We then caught up on “Connecting Web3 With the Real World” which seeks to define Web3 as “a reinvention of how people agree with each other, and how they agree with each other through institutions, platforms, and any number of systems.” Sergey Naarov of Chainlink seeks to move us away from the paper guarantee standard and advocate for Web3 which essentially moves us into a world of (cryptographically) guaranteed outcomes.
What is Web3? Sergey explains it succinctly: “Web3 is a reinvention of how people agree with each other, and how they agree with each other through institutions, platforms, and any number of other systems.”
Web3 gave way naturally to our next topic of conversation – how to ensure ownership and authenticity in this new murky space.
Protecting Creatives Work: NFTs & Digital Provenance
Top of mind for creators within this ever-changing landscape of the creator economy is how to ensure they are properly credited for their work. As NFTs continue to grow in adoption and use, there’s a greater sense that we can follow the trail through blockchain and there’s transparency in the process; but what about before the minting?
And on the flip side, as our culture faces an ever-growing thread of misinformation and fake news, how can editorial teams know that images and creative they are publishing are legitimate? How can readers know that they are looking at a photo from today and not four years ago?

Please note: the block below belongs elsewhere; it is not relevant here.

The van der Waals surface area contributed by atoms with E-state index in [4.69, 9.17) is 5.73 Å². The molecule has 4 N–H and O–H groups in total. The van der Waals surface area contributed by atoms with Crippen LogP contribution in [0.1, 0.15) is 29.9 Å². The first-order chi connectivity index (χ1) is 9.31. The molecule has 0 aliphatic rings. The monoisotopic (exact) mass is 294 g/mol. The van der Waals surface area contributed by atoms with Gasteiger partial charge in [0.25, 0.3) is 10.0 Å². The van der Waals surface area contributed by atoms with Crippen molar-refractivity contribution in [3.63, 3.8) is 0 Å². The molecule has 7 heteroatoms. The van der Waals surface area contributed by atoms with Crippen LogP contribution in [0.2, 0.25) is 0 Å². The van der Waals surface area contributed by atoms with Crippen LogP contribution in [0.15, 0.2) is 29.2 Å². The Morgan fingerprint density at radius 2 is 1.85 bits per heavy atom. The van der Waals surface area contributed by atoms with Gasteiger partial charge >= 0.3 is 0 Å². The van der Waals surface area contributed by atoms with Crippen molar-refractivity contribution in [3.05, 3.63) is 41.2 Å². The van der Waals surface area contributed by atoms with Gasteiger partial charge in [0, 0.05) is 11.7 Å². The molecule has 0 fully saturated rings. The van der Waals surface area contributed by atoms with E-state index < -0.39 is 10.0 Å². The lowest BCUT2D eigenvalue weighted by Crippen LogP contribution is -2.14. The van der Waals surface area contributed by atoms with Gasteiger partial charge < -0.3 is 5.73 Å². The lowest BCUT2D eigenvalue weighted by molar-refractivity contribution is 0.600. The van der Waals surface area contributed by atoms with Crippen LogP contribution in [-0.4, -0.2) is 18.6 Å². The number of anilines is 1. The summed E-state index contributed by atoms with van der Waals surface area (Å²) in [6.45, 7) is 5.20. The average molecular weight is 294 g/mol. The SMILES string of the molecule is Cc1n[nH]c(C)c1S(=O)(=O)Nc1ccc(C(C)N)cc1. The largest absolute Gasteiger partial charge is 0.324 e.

Those are the questions that Adobe looked to cover in their session “Protecting Creatives Work: NFTs & Digital Provenance.”
If we can delineate the stages of artwork into three phases: artwork provenance, mint, and token provenance, we’ve solved the issue of credit in the second two phases, but there is still some ambiguity about the first.
To help combat that, Adobe launched the Content Authority Initiative, which is a fully open source, open standard initiative with partners across the industry. Their directive is simple, as Will Anderson noted, “instead of guessing what’s false, we can prove what’s true.”
The standard protocol to date is to be able to discredit an image, through proving that it’s been manipulated or that it wasn’t possible to have taken at that place or at that time. Instead, Adobe sought to switch that up and develop more trust through proving what’s true.
This is how Content Credentials were born – based on the idea that you can add cryptography to metadata to ensure tamper-proof credentialing on creative material. By using Content Credentials in Photoshop, creators have total control of what and how they want to show their credential from facts about the asset creation: authorship, modifications, device details, software used, and many other subjects. And on the flip side, viewers of media can go to a verification site and see all of this cryptographically assigned metadata through a full audit trail that verifies the authenticity of the image and its creator.
By addressing both sides (the audience and the creator), we can look to solve artistic provenance in the growing age of digital art.
With all of the discussion around the future of creativity, DAOs, blockchain, and more, it follows suit that we need to discuss the parameters around humane technology; that’s why we headed over to the expert…
Humane Technology: Why the Social Dilemma is Not Destiny